Wednesday, July 11, 2007
From the Vatican statement:
- “Question: Why do the texts of the Council and those of the Magisterium since the Council not use the title of "Church" with regard to those Christian Communities born out of the Reformation of the sixteenth century?
- Response: According to Catholic doctrine, these Communities do not enjoy apostolic succession in the sacrament of Orders, and are, therefore, deprived of a constitutive element of the Church. These ecclesial Communities which, specifically because of the absence of the sacramental priesthood, have not preserved the genuine and integral substance of the Eucharistic Mystery cannot, according to Catholic doctrine, be called "Churches" in the proper sense.”
Council refers to Vatican II.
A response from the Church Society, an English evangelical ministry:
The Vatican’s Congregation for the Doctrine of the Faith (once known as the inquisition) has issued a statement clarifying Roman Catholic understanding of themselves and other churches. Nothing new is said, but it does clarify the way in which the Vatican has torn apart Christianity because of its lust for power.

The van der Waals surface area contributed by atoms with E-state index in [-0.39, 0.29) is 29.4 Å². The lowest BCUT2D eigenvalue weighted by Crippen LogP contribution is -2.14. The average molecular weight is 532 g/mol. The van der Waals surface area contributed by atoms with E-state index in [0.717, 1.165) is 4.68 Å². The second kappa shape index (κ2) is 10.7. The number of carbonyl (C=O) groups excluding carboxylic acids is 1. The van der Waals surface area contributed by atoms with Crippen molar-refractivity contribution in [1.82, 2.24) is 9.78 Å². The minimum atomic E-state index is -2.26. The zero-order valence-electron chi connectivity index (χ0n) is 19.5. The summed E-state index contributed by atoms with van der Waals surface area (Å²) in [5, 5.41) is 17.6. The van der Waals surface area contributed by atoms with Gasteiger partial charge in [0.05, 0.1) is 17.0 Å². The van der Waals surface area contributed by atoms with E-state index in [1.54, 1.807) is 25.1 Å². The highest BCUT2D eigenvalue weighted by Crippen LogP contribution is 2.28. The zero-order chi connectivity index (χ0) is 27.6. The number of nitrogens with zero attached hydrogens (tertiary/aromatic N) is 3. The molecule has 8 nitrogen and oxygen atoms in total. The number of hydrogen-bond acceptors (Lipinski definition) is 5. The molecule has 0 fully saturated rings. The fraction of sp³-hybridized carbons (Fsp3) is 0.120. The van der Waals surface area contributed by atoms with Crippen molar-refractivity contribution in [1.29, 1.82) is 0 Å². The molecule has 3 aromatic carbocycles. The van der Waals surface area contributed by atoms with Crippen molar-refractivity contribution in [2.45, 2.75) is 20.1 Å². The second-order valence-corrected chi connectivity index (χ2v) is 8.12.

They remind us that in their view that to be a true church one has to accept the ludicrous idea that the Pope is in some special way the successor of the Apostle Peter and the supreme earthly leader of the Church. These claims cannot be justified, biblically, or historically, yet they have been used not only to divide Christians but to persecute them and put them to death.
The desire for papal power, all too evident in history, continues to rear its head today. Sadly, too many political leaders seek to court that power and encourage it. In the past the English, in common with other nations, struggled against corrupt papal power for centuries. We thank God that at the Reformation, England, and the Church of England, were set free from that power.
We are grateful that the Vatican has once again been honest in declaring their view that the Church of England is not a proper Church. Too much dialogue proceeds without such honesty. Therefore, we would wish to be equally open; unity will only be possible when the papacy renounces its errors and pretensions.